Penn College Baja SAE team excels at ‘home’ competition

Published 05.21.2024

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Pennsylvania College of Technology students reaped the benefits of their hands-on education and tireless dedication by finishing fourth out of 89 cars in the Baja SAE Williamsport endurance race, the international competition’s premier event.

The 13-member Penn College Baja team devoted several months and countless hours to designing, manufacturing and building a single-seat, all-terrain vehicle to survive various challenges, including the four-hour endurance event, a race featuring rugged terrain, obstacles, sharp turns, hills and lots of mud.

The fourth-place showing is the college’s 15th top-10 finish in the endurance race since 2011.

Michael J. Reed, president of Pennsylvania College of Technology, waves the checkered flag for the school’s entry in the Baja SAE Williamsport endurance race. Penn College finished fourth out of 89 cars in the challenging four-hour event. Marshall W. Fowler, of Sellersville, and Isaac H. Thollot, of Milford, shared driving duties for the college. The result was the15th top-10 showing for Penn College in the endurance race since 2011.

“I am very proud of the team and their performance,” said John G. Upcraft, instructor of manufacturing and machining and faculty adviser to Penn College’s Baja SAE club since its inception 19 years ago. “It’s difficult to put into words how hard they’ve worked to produce a car that proved to be one of the best in the competition. I truly believe the hands-on nature of our educational approach at Penn College allows our students to meet the high standard to be successful at Baja competitions.”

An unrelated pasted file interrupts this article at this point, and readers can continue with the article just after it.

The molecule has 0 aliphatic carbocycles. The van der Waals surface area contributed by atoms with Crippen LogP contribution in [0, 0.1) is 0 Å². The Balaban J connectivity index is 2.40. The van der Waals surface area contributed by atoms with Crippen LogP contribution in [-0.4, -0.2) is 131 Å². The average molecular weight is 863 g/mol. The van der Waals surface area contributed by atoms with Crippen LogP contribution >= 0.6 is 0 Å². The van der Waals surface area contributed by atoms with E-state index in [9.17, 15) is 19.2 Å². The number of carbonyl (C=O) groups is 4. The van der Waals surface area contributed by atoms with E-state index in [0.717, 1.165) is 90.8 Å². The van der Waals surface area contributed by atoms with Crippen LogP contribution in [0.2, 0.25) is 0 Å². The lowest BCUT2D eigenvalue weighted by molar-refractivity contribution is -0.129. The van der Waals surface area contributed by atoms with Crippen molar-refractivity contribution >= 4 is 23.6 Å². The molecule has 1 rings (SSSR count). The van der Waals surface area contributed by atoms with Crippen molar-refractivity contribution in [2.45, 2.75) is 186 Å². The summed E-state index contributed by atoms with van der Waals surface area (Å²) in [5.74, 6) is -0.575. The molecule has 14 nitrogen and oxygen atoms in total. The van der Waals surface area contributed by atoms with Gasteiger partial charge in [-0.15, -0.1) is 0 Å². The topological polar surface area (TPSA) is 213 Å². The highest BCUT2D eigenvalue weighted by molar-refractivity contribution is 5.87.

The students made about 95% of the car’s parts and components using the industry-standard resources of the Larry A. Ward Machining Technologies Center and the Gene Haas Center for Innovative Manufacturing.

“They devoted nights, weekends and school breaks to work on the car,” Upcraft said. “They sacrificed a great deal of personal time to make their car a reality. Their effort is very commendable.”

Penn College’s effort at Baja SAE Williamsport included two other top-10 finishes: fourth in suspension and traction and eighth in maneuverability. Overall, the team placed 10th out of the 102 teams competing. Those teams consisted of about 1,800 students representing colleges and universities from throughout the United States, Canada and Brazil.